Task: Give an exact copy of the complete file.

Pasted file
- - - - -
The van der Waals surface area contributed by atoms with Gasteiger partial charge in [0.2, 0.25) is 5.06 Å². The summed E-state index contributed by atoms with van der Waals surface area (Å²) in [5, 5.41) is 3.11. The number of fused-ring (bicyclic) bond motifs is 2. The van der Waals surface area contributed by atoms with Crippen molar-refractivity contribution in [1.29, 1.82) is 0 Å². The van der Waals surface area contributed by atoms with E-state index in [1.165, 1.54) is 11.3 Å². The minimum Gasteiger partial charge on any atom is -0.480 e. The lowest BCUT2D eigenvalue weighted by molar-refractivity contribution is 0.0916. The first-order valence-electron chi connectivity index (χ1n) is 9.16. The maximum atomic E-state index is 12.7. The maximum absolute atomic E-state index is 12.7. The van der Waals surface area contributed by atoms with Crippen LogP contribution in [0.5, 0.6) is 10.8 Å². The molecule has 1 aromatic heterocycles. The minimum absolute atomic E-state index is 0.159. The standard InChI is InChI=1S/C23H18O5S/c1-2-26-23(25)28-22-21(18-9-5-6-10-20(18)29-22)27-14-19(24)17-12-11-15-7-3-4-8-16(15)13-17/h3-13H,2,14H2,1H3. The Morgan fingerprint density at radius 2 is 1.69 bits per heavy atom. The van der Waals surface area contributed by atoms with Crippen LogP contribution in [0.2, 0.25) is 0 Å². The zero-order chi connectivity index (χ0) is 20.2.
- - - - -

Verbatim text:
The van der Waals surface area contributed by atoms with Gasteiger partial charge in [0.2, 0.25) is 5.06 Å². The summed E-state index contributed by atoms with van der Waals surface area (Å²) in [5, 5.41) is 3.11. The number of fused-ring (bicyclic) bond motifs is 2. The van der Waals surface area contributed by atoms with Crippen molar-refractivity contribution in [1.29, 1.82) is 0 Å². The van der Waals surface area contributed by atoms with E-state index in [1.165, 1.54) is 11.3 Å². The minimum Gasteiger partial charge on any atom is -0.480 e. The lowest BCUT2D eigenvalue weighted by molar-refractivity contribution is 0.0916. The first-order valence-electron chi connectivity index (χ1n) is 9.16. The maximum atomic E-state index is 12.7. The maximum absolute atomic E-state index is 12.7. The van der Waals surface area contributed by atoms with Crippen LogP contribution in [0.5, 0.6) is 10.8 Å². The molecule has 1 aromatic heterocycles. The minimum absolute atomic E-state index is 0.159. The standard InChI is InChI=1S/C23H18O5S/c1-2-26-23(25)28-22-21(18-9-5-6-10-20(18)29-22)27-14-19(24)17-12-11-15-7-3-4-8-16(15)13-17/h3-13H,2,14H2,1H3. The Morgan fingerprint density at radius 2 is 1.69 bits per heavy atom. The van der Waals surface area contributed by atoms with Crippen LogP contribution in [0.2, 0.25) is 0 Å². The zero-order chi connectivity index (χ0) is 20.2.